We all go through a phase of admiration for our mothers and grandmothers’ jewels. It happens when we are little girls and, during a special occasion or a spot of reminiscing (or even just playing dress-up), you were allowed to take out those old jewellery boxes containing those special and valuable pieces and have your mother or grandmother show you how to wear them.
Then you grow up and you go through a phase of denial: no jewels, no frills, you kind of lose interest in them. But then, you push through these years – known as getting old! – and the love for those jewels being hidden in the drawers, stored in ivory or red velvet jewel boxes, comes back.
The iconography is seen throughout the Sicilian treasures and also reveals a time before they were accessories they also contained an atmosphere.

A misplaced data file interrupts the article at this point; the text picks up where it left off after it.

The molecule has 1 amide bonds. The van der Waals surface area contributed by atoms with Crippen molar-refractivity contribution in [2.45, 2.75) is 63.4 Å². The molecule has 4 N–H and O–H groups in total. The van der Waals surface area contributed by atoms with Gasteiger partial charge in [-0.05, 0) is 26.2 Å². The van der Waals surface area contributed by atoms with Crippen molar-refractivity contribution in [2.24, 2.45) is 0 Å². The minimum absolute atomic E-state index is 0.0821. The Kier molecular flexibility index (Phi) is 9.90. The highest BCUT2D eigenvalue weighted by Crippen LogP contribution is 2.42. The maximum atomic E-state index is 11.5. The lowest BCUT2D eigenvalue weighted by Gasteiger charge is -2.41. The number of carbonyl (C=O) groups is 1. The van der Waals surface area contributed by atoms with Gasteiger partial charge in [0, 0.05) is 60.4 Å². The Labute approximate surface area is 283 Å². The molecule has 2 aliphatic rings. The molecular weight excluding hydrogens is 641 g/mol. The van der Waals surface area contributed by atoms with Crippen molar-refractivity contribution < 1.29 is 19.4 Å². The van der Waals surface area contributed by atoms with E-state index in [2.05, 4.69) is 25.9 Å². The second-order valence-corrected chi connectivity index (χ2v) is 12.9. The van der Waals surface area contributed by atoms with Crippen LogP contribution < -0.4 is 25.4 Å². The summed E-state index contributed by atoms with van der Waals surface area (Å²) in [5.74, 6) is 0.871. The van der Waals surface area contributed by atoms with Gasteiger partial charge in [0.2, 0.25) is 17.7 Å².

Sitting on a stool, in front of a Baroque vanity table in a Sicilian bedroom, between a mother-of-pearl hairbrush and perfumes that haven’t contained any essence for a long time, it’s fascinating to play “lady” wearing a ring or earrings from years past and realising they are in fact so modern, and that a little black dress and a 50’s necklace give you an ageless elegance.
The little votive medals we use are handed down from one generation to another: my favorite one in yellow gold has the face of an angel hand printed on the front. But I also love to wear the triple stiff chain in satin-finished gold, held together by two rubies that turn into small flowers.
The floral pattern is also to be found in the oval drop earrings, with a turquoise stone surrounded by red gold, also hand printed: these have been passed down though my family for over 100 years, an heirloom if you will.
The future of elegance is passed through tradition and I intend to keep this attitude of share and care integral to the way I treat jewellery as years pass.